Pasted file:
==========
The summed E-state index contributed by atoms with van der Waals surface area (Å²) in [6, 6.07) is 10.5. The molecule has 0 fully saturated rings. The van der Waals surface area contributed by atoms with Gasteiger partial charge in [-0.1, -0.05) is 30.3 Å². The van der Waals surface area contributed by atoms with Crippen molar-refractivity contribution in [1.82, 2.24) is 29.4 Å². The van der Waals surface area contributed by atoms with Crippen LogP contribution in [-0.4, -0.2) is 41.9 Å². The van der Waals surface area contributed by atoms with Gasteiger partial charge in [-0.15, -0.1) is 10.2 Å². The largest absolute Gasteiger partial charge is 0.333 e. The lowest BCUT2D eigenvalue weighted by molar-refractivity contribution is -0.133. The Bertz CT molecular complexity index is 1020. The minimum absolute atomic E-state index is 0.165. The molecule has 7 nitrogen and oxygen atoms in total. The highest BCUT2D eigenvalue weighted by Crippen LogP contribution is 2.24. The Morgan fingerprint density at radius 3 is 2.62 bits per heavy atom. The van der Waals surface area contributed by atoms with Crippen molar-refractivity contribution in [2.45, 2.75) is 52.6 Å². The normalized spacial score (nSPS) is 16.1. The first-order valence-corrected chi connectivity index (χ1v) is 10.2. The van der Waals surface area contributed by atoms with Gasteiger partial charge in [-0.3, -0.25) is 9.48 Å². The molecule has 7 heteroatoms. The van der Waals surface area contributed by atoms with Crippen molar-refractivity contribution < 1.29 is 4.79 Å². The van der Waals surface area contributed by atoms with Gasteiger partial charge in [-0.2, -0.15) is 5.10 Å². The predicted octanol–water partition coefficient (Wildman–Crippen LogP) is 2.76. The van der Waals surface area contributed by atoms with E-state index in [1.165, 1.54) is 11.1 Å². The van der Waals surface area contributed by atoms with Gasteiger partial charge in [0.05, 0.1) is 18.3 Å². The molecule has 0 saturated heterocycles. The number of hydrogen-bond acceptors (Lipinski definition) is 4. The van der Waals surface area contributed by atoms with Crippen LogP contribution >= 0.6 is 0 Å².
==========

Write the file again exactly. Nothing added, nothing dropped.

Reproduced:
The summed E-state index contributed by atoms with van der Waals surface area (Å²) in [6, 6.07) is 10.5. The molecule has 0 fully saturated rings. The van der Waals surface area contributed by atoms with Gasteiger partial charge in [-0.1, -0.05) is 30.3 Å². The van der Waals surface area contributed by atoms with Crippen molar-refractivity contribution in [1.82, 2.24) is 29.4 Å². The van der Waals surface area contributed by atoms with Crippen LogP contribution in [-0.4, -0.2) is 41.9 Å². The van der Waals surface area contributed by atoms with Gasteiger partial charge in [-0.15, -0.1) is 10.2 Å². The largest absolute Gasteiger partial charge is 0.333 e. The lowest BCUT2D eigenvalue weighted by molar-refractivity contribution is -0.133. The Bertz CT molecular complexity index is 1020. The minimum absolute atomic E-state index is 0.165. The molecule has 7 nitrogen and oxygen atoms in total. The highest BCUT2D eigenvalue weighted by Crippen LogP contribution is 2.24. The Morgan fingerprint density at radius 3 is 2.62 bits per heavy atom. The van der Waals surface area contributed by atoms with Crippen molar-refractivity contribution in [2.45, 2.75) is 52.6 Å². The normalized spacial score (nSPS) is 16.1. The first-order valence-corrected chi connectivity index (χ1v) is 10.2. The van der Waals surface area contributed by atoms with Gasteiger partial charge in [-0.3, -0.25) is 9.48 Å². The molecule has 7 heteroatoms. The van der Waals surface area contributed by atoms with Crippen molar-refractivity contribution < 1.29 is 4.79 Å². The van der Waals surface area contributed by atoms with Gasteiger partial charge in [-0.2, -0.15) is 5.10 Å². The predicted octanol–water partition coefficient (Wildman–Crippen LogP) is 2.76. The van der Waals surface area contributed by atoms with E-state index in [1.165, 1.54) is 11.1 Å². The van der Waals surface area contributed by atoms with Gasteiger partial charge in [0.05, 0.1) is 18.3 Å². The molecule has 0 saturated heterocycles. The number of hydrogen-bond acceptors (Lipinski definition) is 4. The van der Waals surface area contributed by atoms with Crippen LogP contribution >= 0.6 is 0 Å².